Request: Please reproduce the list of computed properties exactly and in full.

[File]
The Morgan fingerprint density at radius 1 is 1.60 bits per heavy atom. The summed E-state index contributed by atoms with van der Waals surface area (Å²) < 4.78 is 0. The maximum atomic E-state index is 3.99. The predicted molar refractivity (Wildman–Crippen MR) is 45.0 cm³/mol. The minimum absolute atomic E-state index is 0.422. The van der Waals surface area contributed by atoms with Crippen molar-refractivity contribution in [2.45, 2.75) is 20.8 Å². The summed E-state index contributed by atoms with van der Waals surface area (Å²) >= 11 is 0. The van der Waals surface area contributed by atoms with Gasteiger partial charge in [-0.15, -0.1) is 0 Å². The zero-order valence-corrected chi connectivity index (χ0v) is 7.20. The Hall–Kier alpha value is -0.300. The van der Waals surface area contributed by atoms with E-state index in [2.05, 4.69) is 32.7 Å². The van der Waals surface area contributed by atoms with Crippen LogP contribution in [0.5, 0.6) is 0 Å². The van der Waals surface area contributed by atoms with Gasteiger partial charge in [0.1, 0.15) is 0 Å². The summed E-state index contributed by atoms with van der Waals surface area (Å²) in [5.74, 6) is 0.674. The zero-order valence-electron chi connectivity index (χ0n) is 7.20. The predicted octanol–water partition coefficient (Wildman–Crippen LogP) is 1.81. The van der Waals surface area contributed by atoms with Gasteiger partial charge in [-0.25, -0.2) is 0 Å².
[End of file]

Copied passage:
The Morgan fingerprint density at radius 1 is 1.60 bits per heavy atom. The summed E-state index contributed by atoms with van der Waals surface area (Å²) < 4.78 is 0. The maximum atomic E-state index is 3.99. The predicted molar refractivity (Wildman–Crippen MR) is 45.0 cm³/mol. The minimum absolute atomic E-state index is 0.422. The van der Waals surface area contributed by atoms with Crippen molar-refractivity contribution in [2.45, 2.75) is 20.8 Å². The summed E-state index contributed by atoms with van der Waals surface area (Å²) >= 11 is 0. The van der Waals surface area contributed by atoms with Gasteiger partial charge in [-0.15, -0.1) is 0 Å². The zero-order valence-corrected chi connectivity index (χ0v) is 7.20. The Hall–Kier alpha value is -0.300. The van der Waals surface area contributed by atoms with E-state index in [2.05, 4.69) is 32.7 Å². The van der Waals surface area contributed by atoms with Crippen LogP contribution in [0.5, 0.6) is 0 Å². The van der Waals surface area contributed by atoms with Gasteiger partial charge in [0.1, 0.15) is 0 Å². The summed E-state index contributed by atoms with van der Waals surface area (Å²) in [5.74, 6) is 0.674. The zero-order valence-electron chi connectivity index (χ0n) is 7.20. The predicted octanol–water partition coefficient (Wildman–Crippen LogP) is 1.81. The van der Waals surface area contributed by atoms with Gasteiger partial charge in [-0.25, -0.2) is 0 Å².